The bodies of five people have been found in Wales with the wreckage of a helicopter that had been missing.

Police have said the victims are all adults and part of the same extended family from the Milton Keynes area.

Two of the victims have been named locally as Kevin and Ruth Burke, who owned the helicopter. 

Mrs Burke was from Ireland and lived in the United Kingdom for some years.

North Wales Police confirmed this afternoon that the wreckage had been found.

The privately-owned Twin Squirrel aircraft is believed to have left Luton to fly to Dublin, via Caernarfon Bay, before disappearing yesterday afternoon.

An extensive search of the Irish Sea and Snowdonia was launched at around 4.15pm yesterday after the Distress and Diversion system lost radar contact with the helicopter.

Police, Mountain Rescue Teams and other personnel have suspended the recovery of those on board overnight, due to deteriorating weather conditions and treacherous terrain in the area. The operation will resume in the morning.

A joint investigation led by the Air Accident Investigation Branch is under way, central to which will be the recovery of the aircraft.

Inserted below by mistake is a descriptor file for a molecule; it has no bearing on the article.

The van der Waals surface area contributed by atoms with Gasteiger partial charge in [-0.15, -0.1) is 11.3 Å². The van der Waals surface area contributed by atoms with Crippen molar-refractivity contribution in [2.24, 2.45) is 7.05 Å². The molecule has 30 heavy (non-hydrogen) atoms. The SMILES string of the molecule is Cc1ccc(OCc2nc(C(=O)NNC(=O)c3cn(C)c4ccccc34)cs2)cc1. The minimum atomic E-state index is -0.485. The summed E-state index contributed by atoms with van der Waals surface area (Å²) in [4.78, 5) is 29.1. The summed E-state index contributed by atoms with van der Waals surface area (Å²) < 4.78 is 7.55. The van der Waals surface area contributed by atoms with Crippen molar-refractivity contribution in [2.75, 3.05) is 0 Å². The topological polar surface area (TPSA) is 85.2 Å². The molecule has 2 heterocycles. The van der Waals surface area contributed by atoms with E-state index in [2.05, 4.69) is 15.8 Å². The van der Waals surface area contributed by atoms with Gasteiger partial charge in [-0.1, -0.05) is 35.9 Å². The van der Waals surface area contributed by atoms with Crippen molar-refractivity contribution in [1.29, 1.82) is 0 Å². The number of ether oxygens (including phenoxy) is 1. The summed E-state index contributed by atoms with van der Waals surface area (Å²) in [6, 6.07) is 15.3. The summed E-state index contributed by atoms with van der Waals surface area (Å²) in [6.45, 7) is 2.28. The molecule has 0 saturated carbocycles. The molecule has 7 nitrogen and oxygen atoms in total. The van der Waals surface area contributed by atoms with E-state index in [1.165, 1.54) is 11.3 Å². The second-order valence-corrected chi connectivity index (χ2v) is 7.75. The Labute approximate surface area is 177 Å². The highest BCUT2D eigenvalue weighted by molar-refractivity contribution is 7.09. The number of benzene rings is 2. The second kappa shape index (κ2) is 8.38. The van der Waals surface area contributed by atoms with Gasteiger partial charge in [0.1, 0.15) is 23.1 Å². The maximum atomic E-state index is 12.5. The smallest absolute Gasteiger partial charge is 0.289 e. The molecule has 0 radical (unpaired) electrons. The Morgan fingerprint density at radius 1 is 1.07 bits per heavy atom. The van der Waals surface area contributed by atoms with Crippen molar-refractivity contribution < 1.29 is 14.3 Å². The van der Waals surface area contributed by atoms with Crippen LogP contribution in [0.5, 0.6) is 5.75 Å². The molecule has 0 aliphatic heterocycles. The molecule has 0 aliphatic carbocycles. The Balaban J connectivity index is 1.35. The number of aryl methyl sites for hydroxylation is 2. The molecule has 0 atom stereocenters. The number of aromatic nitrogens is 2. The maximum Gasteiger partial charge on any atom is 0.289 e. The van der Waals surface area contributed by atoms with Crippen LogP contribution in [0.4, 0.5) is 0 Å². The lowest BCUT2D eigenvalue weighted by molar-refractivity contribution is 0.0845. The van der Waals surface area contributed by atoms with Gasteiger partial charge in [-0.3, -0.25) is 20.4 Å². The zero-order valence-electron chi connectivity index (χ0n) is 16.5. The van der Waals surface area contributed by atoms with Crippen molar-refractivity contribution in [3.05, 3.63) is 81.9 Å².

North Wales Police said the wreckage was found in difficult and challenging terrain.

Superintendent Gareth Evans, of North Wales Police, said: "Initially, its last known position was believed 'over sea' in the Caernarfon Bay area but this was then narrowed to a land based search co-ordinated by North Wales Police in Snowdonia involving all local and RAF Mountain Rescue Teams.

"Local conditions were described as atrocious with visibility down to less than 10 metres in places.

"The terrain where the aircraft has been located is remote and in places hazardous.

"I'd also like to thank the local community for their support and assistance but I'd also ask people to refrain from visiting the area as it is now subject of a full investigation led by the Air Accident Investigation Branch to establish what led up to and caused this tragic event."

The search was scaled back overnight due to poor weather conditions but North Wales Police and mountain rescue teams continued to search on the ground.

Minister for Foreign Affairs Charlie Flanagan has said his department is closely monitoring the situation and the Irish Embassy in London is in close contact with relevant authorities in the UK.

The minister also offered his condolences to the families affected, and offered "any consular assistance that it required."

The Eurocopter AS55 Ecureuil 2 (Twin Squirrel), now made by Airbus, is a widely used twin-engine light utility helicopter which has a reputation for durability and requiring low maintenance.

First introduced in the mid-1970s, the all-weather aircraft has evolved through several variants and is used by both civil and military applications.